Mark Saghy is a professional communicator. He works in Southpointe for Crown Castle, the nation’s largest provider of communications infrastructure, connecting people and businesses to essential data, technology and wireless service.
During off hours, Saghy is a unifier. As a manager, he brings staunch school rivals together and fashions them into friends that also dominate on the diamond.
Since he created the Western Pennsylvania Elite Baseball League in 2006, Saghy has managed the Steel City Wildcats. One of the region’s most successful AAU clubs is a compilation of the finest talent in the 18-and-under division.
While the current roster boasts standouts including Pine-Richland’s Wes Byrd, Hopewell’s Roman Gill), Taylor Allderdice’s Andrew Napoleon and McGuffey’s Luke Wagner, the majority of the players hail from the South Hills and Washington County.
Tanner Donati and Jack Smith represent Saghy’s alma mater – Mt. Lebanon. Mateo Cepullio, Brandon Likokareas, Josh Brufsky and brothers, Jake and Andrew Casey, live in Upper St. Clair, where Saghy now resides.
John and Eric Chalus are from Bethel Park.
Sam Miller is from Peters Township and Nolan Lutz is from South Fayette.
Canon-McMillan’s Nick Popielarczyk, Tyler Greenleaf and Niko Marinacci are from Canon-McMillan.
“Unlike when I played, the word rivalry doesn’t take on the same meaning anymore. It’s nothing like when I played 100 years ago,” said Saghy, who graduated from Mt. Lebanon in 1984.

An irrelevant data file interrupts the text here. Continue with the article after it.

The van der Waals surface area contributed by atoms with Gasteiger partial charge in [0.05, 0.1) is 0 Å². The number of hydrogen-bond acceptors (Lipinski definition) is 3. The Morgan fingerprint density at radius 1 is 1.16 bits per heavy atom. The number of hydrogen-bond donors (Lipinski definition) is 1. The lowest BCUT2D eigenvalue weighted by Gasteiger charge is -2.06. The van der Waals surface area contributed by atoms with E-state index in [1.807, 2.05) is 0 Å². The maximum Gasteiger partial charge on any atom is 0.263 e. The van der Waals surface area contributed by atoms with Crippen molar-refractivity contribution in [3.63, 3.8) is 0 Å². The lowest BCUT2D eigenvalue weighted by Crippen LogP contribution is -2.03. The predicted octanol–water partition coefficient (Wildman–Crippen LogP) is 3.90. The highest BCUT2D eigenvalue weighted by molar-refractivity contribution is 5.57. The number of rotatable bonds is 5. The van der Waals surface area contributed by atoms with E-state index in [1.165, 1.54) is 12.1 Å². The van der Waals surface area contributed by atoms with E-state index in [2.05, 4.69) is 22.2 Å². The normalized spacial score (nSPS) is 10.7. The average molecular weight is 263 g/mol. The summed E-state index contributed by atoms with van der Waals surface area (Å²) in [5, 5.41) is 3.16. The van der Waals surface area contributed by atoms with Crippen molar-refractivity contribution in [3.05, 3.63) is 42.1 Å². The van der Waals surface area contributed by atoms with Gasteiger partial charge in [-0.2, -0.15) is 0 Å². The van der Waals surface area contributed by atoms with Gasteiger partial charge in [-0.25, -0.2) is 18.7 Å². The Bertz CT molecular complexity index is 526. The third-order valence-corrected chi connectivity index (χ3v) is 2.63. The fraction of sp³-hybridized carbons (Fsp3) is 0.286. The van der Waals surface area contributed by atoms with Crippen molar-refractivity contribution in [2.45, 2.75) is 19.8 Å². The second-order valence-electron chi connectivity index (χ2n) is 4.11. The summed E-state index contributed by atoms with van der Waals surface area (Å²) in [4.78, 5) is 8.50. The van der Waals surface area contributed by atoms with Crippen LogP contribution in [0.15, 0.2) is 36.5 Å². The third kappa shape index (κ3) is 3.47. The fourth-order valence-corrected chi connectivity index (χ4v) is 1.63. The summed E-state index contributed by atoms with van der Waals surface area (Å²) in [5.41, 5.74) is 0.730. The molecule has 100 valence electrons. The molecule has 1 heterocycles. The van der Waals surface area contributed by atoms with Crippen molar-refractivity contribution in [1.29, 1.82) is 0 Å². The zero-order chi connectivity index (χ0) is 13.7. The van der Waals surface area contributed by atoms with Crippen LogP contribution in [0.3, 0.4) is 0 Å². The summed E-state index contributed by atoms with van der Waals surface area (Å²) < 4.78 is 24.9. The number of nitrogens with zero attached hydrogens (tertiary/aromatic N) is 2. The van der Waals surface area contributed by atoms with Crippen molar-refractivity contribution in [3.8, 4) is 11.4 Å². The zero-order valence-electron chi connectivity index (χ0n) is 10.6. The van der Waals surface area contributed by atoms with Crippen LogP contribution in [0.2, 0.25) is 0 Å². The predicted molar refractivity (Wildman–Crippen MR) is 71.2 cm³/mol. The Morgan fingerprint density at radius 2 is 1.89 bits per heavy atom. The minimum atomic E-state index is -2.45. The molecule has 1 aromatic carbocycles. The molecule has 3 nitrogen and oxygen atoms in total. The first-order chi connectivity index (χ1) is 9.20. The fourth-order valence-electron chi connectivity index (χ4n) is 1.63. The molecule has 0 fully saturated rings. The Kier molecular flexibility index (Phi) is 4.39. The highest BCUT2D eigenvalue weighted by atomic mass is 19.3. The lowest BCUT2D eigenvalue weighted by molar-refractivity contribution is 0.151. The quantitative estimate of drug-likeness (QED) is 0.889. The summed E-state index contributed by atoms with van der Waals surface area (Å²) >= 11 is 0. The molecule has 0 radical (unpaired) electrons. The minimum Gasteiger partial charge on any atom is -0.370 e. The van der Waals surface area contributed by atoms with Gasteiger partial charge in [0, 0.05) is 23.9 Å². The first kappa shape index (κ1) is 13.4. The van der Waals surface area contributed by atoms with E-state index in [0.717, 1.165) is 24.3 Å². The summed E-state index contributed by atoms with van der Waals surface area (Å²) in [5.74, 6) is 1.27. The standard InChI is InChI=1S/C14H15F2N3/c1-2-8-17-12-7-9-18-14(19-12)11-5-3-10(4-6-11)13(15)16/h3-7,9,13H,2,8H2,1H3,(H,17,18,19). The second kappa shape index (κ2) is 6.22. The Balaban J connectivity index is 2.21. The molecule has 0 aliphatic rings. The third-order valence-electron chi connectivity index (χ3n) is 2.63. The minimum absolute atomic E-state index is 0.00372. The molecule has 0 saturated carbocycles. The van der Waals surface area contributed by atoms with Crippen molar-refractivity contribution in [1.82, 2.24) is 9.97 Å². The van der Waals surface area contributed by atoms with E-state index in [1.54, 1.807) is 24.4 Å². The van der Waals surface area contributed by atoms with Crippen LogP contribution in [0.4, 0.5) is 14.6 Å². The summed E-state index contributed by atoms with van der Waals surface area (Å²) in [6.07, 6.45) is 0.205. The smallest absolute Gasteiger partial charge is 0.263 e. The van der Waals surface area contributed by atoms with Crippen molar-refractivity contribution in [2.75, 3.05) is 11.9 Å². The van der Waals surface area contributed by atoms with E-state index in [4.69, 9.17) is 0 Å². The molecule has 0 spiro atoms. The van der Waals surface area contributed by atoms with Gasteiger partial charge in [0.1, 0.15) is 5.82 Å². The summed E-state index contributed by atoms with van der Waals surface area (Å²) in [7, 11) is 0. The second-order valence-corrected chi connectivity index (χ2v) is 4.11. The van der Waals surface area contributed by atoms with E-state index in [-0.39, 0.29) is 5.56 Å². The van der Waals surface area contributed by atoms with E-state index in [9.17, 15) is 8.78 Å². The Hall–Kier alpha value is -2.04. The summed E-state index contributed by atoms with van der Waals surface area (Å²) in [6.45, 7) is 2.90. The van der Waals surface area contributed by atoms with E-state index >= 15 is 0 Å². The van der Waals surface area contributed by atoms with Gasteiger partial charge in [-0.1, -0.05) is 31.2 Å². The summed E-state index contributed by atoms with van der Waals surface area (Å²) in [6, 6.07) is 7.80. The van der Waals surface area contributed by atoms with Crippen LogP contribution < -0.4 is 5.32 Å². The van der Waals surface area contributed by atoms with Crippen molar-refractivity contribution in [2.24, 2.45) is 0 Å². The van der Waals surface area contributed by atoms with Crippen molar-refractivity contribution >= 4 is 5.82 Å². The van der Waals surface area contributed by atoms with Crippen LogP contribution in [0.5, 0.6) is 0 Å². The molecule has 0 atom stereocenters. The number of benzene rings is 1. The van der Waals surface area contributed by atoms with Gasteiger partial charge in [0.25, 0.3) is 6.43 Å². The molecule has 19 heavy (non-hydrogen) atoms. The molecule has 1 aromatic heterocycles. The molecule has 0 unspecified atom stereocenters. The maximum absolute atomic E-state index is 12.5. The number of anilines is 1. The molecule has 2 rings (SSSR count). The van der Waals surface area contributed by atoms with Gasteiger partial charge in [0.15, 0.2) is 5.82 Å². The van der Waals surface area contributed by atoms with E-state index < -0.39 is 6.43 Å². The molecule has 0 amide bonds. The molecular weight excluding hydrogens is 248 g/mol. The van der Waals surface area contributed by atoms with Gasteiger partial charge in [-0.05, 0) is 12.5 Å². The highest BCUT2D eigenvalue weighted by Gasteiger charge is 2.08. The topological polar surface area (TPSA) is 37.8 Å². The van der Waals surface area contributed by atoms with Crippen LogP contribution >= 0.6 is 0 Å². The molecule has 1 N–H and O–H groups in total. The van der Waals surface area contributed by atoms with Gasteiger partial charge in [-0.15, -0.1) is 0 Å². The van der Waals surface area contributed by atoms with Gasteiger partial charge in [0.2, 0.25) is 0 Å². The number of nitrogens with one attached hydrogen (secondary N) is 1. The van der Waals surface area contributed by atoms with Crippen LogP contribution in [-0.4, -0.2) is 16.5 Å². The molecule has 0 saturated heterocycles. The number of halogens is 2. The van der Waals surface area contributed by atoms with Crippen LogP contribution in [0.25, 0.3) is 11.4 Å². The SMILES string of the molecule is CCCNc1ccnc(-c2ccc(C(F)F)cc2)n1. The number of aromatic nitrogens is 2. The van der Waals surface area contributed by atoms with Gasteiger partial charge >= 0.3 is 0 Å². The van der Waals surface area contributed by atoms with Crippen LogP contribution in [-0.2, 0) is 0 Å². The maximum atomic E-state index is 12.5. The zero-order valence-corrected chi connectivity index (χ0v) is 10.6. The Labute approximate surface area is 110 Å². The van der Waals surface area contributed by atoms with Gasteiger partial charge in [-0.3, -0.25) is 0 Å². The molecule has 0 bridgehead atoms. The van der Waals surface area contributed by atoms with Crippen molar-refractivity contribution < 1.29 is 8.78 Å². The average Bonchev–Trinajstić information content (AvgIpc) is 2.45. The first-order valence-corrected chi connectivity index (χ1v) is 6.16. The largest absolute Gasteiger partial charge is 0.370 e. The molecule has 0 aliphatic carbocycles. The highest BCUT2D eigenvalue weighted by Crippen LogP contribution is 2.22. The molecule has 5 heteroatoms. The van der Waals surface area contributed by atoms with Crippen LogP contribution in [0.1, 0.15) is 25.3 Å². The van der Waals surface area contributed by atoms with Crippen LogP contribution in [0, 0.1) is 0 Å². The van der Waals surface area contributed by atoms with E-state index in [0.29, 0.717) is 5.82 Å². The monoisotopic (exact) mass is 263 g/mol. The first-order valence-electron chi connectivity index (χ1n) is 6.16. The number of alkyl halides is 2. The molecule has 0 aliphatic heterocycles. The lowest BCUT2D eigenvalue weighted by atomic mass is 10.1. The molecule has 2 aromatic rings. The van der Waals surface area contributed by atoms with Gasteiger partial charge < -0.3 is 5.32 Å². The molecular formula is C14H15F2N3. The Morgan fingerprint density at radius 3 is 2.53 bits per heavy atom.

“It’s still a spirited competition,” he added. “Before the game starts, you see the kids from St. Clair or Lebo, Bethel or Peters talking to each other. They are as close as the kids they go to class with.
“So it’s fun to see when the kids cross over in the summer. These guys have played against each other. Now they are on the same team and have developed friendships. Those are lasting relationships. That kind of hybrid team is fun.”
Popielarczyk, whose Big Macs lost the section title to Bethel Park during his sophomore season of high school baseball but rebounded to win the PIAA championship, agreed.
Canon_McMillan’s state championship in 2018 remains the highlight of Popielarczyk’s scholastic career.
“For us, the biggest rival is Bethel,” he said. “Every year, it’s the battle to get back at them. So the juices flow a little bit more when we play Bethel.”
Today, Popielarczyk and Eric Chalus are both members of the the Wildcats’ pitching staff.
“I think that is what’s nice about our team,” Popielarczyk said. “When spring comes, we are all rivals. High school versus high school. Once summer ball comes, we are all a bunch of friends just playing again. We can then take that summer ball experience into the next spring season and make it even more competitive going against the guys that you are playing with in the summer.”
For Popielarczyk, there are no more high school seasons. He plans to play baseball at Ashland College.
Popielarczyk didn’t have a lot of options this spring. Because COVID-19 canceled the season, he did not get the opportunity to increase his playing time after seeing limited action as a sophomore and junior.